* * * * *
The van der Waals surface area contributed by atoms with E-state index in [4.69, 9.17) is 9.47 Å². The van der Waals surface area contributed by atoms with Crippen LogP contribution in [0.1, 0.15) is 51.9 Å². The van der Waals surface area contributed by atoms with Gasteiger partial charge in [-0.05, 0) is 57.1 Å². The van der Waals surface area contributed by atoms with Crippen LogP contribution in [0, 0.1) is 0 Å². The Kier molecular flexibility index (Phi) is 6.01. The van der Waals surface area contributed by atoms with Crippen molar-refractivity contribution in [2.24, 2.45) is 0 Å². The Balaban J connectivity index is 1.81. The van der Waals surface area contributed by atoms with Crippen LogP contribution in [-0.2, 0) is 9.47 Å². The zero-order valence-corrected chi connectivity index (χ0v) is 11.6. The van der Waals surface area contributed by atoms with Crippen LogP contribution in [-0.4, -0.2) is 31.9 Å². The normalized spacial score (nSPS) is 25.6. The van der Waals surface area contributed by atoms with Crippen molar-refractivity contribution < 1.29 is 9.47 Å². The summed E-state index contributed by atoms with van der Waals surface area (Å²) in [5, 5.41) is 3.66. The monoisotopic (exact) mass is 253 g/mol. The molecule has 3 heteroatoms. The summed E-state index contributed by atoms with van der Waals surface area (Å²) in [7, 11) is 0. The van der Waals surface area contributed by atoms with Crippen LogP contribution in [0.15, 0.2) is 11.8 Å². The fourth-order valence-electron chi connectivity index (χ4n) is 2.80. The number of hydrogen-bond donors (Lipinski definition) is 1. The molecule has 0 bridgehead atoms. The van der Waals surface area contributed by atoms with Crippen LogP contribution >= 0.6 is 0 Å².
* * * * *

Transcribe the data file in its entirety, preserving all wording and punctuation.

The van der Waals surface area contributed by atoms with E-state index in [4.69, 9.17) is 9.47 Å². The van der Waals surface area contributed by atoms with Crippen LogP contribution in [0.1, 0.15) is 51.9 Å². The van der Waals surface area contributed by atoms with Gasteiger partial charge in [-0.05, 0) is 57.1 Å². The van der Waals surface area contributed by atoms with Crippen LogP contribution in [0, 0.1) is 0 Å². The Kier molecular flexibility index (Phi) is 6.01. The van der Waals surface area contributed by atoms with Crippen molar-refractivity contribution in [2.24, 2.45) is 0 Å². The Balaban J connectivity index is 1.81. The van der Waals surface area contributed by atoms with Crippen LogP contribution in [-0.2, 0) is 9.47 Å². The zero-order valence-corrected chi connectivity index (χ0v) is 11.6. The van der Waals surface area contributed by atoms with Crippen LogP contribution in [-0.4, -0.2) is 31.9 Å². The normalized spacial score (nSPS) is 25.6. The van der Waals surface area contributed by atoms with Crippen molar-refractivity contribution < 1.29 is 9.47 Å². The summed E-state index contributed by atoms with van der Waals surface area (Å²) in [5, 5.41) is 3.66. The monoisotopic (exact) mass is 253 g/mol. The molecule has 3 heteroatoms. The summed E-state index contributed by atoms with van der Waals surface area (Å²) in [7, 11) is 0. The van der Waals surface area contributed by atoms with Crippen LogP contribution in [0.15, 0.2) is 11.8 Å². The fourth-order valence-electron chi connectivity index (χ4n) is 2.80. The number of hydrogen-bond donors (Lipinski definition) is 1. The molecule has 0 bridgehead atoms. The van der Waals surface area contributed by atoms with Crippen LogP contribution >= 0.6 is 0 Å².